the UK operations will gradually be left to wither. MG Rover management have
wasted time and money with ridiculous projects like buying a niche italian
sports car company and trying to sell the hopeless Indian car in the extremely
competitive european small car market. Meanwhile the mainstream MG cars have
been left undeveloped.


Comments posted by: Mark Johnson at April 5, 2005 04:09 PM


Reading the above comments, I'm ashamed to be of the same species, never mind nationality, as their authors.

Rubbish British industry? Rubbish people more like.

Close MG Rover? Great, let's all go on the dole. We might still be able to get a BMW with a loan from a loan shark.


Comments posted by: ian flynn at April 5, 2005 04:13 PM
 

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just added my oppinions, the more you write though the more you have to say, I think perhaps my was largely against the media misguiding the general public.
 

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well, Dan got his printed, as did Red_Rover.

Although oddly enough, mine wasn't.

Well, that's a suprise. :eyes:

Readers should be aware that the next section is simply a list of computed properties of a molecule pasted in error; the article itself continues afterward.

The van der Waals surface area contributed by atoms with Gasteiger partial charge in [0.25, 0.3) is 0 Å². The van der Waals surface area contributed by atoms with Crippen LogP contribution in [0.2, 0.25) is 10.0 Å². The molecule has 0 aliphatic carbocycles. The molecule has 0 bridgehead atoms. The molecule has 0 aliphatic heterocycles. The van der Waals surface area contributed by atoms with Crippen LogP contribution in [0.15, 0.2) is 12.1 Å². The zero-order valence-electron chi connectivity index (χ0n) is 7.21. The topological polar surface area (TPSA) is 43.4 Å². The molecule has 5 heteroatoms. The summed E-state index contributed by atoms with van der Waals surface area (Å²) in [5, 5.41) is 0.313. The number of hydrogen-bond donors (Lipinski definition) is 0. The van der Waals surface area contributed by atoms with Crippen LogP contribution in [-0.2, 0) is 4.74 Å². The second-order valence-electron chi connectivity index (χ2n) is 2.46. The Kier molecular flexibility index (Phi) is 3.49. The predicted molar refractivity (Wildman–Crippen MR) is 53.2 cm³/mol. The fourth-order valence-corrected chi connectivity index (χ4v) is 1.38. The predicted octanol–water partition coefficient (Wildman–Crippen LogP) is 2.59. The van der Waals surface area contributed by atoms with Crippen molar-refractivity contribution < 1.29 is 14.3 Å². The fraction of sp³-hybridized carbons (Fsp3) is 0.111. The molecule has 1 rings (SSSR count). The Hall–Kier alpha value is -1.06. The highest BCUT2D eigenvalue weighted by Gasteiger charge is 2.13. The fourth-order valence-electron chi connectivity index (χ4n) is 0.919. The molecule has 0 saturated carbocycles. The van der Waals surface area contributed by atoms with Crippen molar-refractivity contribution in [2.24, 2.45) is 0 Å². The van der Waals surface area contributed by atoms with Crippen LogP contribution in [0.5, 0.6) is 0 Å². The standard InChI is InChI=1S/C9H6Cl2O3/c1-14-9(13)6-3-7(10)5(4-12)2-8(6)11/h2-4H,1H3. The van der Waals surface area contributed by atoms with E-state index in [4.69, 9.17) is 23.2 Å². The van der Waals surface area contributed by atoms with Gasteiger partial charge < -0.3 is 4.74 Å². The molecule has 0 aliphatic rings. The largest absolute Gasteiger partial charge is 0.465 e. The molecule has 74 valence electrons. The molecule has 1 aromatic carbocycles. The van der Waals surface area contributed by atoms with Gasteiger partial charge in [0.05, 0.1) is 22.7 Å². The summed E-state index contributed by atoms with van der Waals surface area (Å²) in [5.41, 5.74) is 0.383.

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Have commented too. I don't know if anyone noticed the lovely part from the autoexpress (I think) journalist at the top of the page when he asserted that the only reason you would buy a 45 was due to loyalty to Rover and because of it's price and reliabilty. How many car manufacturers would love to have cars that people were loyal to and which were acknowledged to be both value for money and reliable! Crass fools the lot of them it seems.
 

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Richard Bremner used to write for Car, maybe he still does. What he wrote wasn't so bad, considering the mis-informed [email protected] we've been subjected to for months. At least he knows his onions...
 

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I don't know if anyone noticed the lovely part from the autoexpress (I think) journalist at the top of the page when he asserted that the only reason you would buy a 45 was due to loyalty to Rover and because of it's price and reliabilty. How many car manufacturers would love to have cars that people were loyal to and which were acknowledged to be both value for money and reliable! Crass fools the lot of them it seems.
Richard Bremner used to work for Austin-Rover in the '80s if I remember right; I always enjoyed his stuff in CAR in the early '90s.